If the recent news of ecological catastrophe in the Gulf, or (closer to home) vandalism and hate crimes in Our Fair City have got you feeling a little down, take my advice: Give N.C. Stage a buzz and reserve a ticket for What the Butler Saw, the near-perfect farce by British playwright Joe Orton currently running at the little theatre on Stage Lane.
The show is an immensely entertaining send-up not just of the modern psychiatric profession, but of the sexual mores and sexual hypocrisies of the 20th century. It’s an explosive mixture of Shakespearean cross-dressing and subversive wit worthy of Oscar Wilde.
The play begins as “Geraldine Barkley,” a sweet and (surprise, surprise) ravishing young woman, is being interviewed for a secretarial job with a private psychiatric practice. Her potential boss, “Dr. Prentice,” seizes the opportunity to attempt to seduce her. He’s not especially gifted in this regard, but the immediate proximity of a fair-sized couch makes the idea seem at least plausible.
Things begin to go seriously awry, however, when “Mrs. Prentice” returns early from her coven meeting and catches — or, since it’s a farce, very nearly catches — her husband in flagrante. From there, the plot careens into a preposterous shell-game with copious transvestitisms, mistaken identities, lies and mendacities, metaphysical shenanigans, megalomanias, strait jackets, high heels, tumblers of booze downed like cola and enough entrances and exits to make a stage manager scream in agony.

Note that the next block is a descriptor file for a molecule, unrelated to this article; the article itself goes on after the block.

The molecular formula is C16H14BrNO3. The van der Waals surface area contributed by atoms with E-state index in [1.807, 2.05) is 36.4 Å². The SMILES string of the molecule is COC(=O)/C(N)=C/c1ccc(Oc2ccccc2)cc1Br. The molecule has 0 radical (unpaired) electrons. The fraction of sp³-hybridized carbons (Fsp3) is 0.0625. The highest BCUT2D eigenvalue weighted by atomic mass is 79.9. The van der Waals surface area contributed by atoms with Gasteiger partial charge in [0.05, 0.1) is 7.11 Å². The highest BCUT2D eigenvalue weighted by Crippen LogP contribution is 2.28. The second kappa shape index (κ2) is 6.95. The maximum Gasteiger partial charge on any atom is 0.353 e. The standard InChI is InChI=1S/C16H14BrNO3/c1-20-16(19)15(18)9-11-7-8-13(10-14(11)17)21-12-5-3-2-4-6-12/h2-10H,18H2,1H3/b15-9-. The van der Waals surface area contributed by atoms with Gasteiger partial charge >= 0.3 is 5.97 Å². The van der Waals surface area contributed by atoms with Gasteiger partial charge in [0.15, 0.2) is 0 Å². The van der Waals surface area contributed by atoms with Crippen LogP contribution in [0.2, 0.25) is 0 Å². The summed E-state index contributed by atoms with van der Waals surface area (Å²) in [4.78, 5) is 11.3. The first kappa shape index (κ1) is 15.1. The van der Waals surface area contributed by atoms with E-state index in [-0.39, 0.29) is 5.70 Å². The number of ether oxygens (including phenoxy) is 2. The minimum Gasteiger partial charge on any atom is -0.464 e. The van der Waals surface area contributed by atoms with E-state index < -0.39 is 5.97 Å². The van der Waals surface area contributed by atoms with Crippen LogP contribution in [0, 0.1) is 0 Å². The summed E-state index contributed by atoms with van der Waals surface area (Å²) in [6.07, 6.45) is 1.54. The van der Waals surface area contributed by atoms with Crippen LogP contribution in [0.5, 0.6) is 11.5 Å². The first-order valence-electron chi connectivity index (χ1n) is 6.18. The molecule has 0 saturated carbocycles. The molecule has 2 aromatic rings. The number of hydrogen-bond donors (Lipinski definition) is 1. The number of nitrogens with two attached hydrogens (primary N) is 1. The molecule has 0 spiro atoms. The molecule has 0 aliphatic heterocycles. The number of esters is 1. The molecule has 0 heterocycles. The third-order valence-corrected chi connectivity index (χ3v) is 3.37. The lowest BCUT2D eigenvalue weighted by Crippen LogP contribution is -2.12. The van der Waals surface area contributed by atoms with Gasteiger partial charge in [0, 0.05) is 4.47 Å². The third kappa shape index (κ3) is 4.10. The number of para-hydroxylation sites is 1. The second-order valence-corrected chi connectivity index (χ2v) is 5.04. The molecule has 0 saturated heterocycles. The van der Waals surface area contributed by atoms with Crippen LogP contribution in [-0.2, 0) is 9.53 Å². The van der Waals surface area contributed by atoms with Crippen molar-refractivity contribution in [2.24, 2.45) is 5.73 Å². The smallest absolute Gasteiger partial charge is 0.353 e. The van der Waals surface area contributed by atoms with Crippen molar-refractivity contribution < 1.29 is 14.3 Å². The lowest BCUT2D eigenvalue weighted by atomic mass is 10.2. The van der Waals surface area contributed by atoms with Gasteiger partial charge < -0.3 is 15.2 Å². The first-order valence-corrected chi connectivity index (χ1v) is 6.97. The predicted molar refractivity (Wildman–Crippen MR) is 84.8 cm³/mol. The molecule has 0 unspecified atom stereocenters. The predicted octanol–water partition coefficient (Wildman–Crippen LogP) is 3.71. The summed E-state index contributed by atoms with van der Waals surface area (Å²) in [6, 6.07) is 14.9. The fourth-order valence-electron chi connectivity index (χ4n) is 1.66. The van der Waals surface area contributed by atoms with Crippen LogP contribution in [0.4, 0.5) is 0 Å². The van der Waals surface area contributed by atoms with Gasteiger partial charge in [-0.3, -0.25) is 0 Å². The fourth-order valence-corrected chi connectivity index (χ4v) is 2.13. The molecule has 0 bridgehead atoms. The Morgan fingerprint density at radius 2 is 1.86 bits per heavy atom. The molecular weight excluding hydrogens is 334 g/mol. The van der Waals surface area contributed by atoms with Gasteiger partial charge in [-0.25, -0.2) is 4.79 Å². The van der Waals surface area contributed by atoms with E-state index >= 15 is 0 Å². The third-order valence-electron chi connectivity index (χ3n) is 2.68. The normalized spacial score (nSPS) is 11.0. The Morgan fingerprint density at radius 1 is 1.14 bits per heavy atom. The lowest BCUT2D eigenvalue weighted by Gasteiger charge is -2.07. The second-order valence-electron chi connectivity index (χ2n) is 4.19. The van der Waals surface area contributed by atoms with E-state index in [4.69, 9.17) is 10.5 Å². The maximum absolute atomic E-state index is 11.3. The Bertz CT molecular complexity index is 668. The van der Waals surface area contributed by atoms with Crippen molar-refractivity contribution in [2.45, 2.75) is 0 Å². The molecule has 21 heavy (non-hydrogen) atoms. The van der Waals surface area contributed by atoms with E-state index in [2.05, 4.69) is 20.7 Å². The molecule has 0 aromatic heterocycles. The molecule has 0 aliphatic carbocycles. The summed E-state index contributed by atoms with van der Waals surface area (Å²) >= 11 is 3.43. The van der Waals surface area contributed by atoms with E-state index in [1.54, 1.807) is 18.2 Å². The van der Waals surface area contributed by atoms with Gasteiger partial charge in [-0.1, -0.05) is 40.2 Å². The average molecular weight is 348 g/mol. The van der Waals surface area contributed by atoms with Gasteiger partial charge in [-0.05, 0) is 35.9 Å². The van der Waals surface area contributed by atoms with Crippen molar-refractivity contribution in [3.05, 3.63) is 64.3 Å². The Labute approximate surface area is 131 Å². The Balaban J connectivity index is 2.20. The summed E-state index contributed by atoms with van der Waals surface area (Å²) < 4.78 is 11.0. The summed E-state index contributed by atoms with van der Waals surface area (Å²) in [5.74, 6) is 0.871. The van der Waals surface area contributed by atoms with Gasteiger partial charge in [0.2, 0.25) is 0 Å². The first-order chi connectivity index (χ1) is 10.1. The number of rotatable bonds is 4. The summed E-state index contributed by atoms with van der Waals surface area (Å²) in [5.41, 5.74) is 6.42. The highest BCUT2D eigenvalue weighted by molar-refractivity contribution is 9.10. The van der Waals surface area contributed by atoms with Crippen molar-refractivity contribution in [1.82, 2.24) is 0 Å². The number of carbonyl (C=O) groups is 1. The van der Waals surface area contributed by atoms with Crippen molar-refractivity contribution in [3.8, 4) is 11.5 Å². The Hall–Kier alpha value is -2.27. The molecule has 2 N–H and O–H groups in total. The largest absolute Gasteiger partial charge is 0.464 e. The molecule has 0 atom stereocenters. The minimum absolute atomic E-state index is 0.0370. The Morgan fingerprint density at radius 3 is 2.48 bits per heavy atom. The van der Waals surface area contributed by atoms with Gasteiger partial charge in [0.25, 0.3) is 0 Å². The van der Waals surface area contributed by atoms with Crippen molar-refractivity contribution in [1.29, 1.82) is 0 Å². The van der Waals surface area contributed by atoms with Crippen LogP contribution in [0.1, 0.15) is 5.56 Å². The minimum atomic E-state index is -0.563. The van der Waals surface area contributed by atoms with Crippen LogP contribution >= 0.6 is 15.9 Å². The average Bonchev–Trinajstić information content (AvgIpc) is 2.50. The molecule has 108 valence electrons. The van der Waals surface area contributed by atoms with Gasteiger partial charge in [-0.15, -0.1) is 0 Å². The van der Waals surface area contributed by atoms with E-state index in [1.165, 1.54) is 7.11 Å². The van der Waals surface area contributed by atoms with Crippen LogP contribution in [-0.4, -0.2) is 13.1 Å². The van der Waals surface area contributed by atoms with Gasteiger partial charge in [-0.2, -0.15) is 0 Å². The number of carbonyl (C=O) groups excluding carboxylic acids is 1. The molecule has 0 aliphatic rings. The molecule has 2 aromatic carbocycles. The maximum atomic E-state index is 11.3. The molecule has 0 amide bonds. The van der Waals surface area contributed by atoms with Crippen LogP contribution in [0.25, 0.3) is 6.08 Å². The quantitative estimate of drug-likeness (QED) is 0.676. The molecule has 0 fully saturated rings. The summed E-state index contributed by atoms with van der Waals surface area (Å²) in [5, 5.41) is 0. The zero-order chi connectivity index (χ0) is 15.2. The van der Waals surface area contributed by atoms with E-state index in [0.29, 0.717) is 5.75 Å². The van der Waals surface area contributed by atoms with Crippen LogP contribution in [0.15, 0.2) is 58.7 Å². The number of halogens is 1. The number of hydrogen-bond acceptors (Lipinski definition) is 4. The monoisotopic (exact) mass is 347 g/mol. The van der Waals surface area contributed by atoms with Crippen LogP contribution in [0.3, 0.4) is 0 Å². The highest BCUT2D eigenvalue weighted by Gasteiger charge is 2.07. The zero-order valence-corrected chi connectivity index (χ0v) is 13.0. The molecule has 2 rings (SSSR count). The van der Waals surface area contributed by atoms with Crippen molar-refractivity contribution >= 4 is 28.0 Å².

A willing (or willful) suspension of disbelief is necessary throughout, and nowhere more so than in the final scene, which is about the most ridiculous resolution I’ve ever witnessed on stage. And all of it with neither hide nor hair of a butler or butler-like personage. Strange but true.
And now, a word of caution: the play is indeed “adult,” as the press material claims, but in a late-1960s British sort of way. We get an eyeful of attractive and under-dressed young bodies scampering around, and a more or less relentless earful of sexual innuendo, but not a single f-bomb — or any other generation of bomb, for that matter.
Except, of course, the two “bombshells” of the cast: Vivian Smith and Rebecca Morris, who spend a fair amount of their stage time in their underwear. It’s hard to imagine who would really object to this. But if the play seems at all shocking and scandalous now, it does so only by virtue of its obvious and naive desire to scandalize. To intend scandal these days, you would have still to believe in the quaint idea of moral propriety; and then I wonder if you’ve watched prime-time television in the last twenty years, or trawled YouTube for ten minutes. ‘Nuff said.
The night I saw the show, there was a rather awkward “period of adjustment” as the audience got used to the rampant sex-talk, but after that, things really started to roll. By the end, we had all been won over. The show is paced so well, that even the few slow moments come more as welcome chances to catch one’s breath than as let-downs, and the whole thing is over before you know it.
Ron Bashford, who over the last several years has become N.C. Stage’s de facto first-string director, is at his best with this material. It’s clear he and the cast had a fabulous time putting this show together, discovering its juicy bits of physical comedy, and going on its painfully funny and convoluted ride.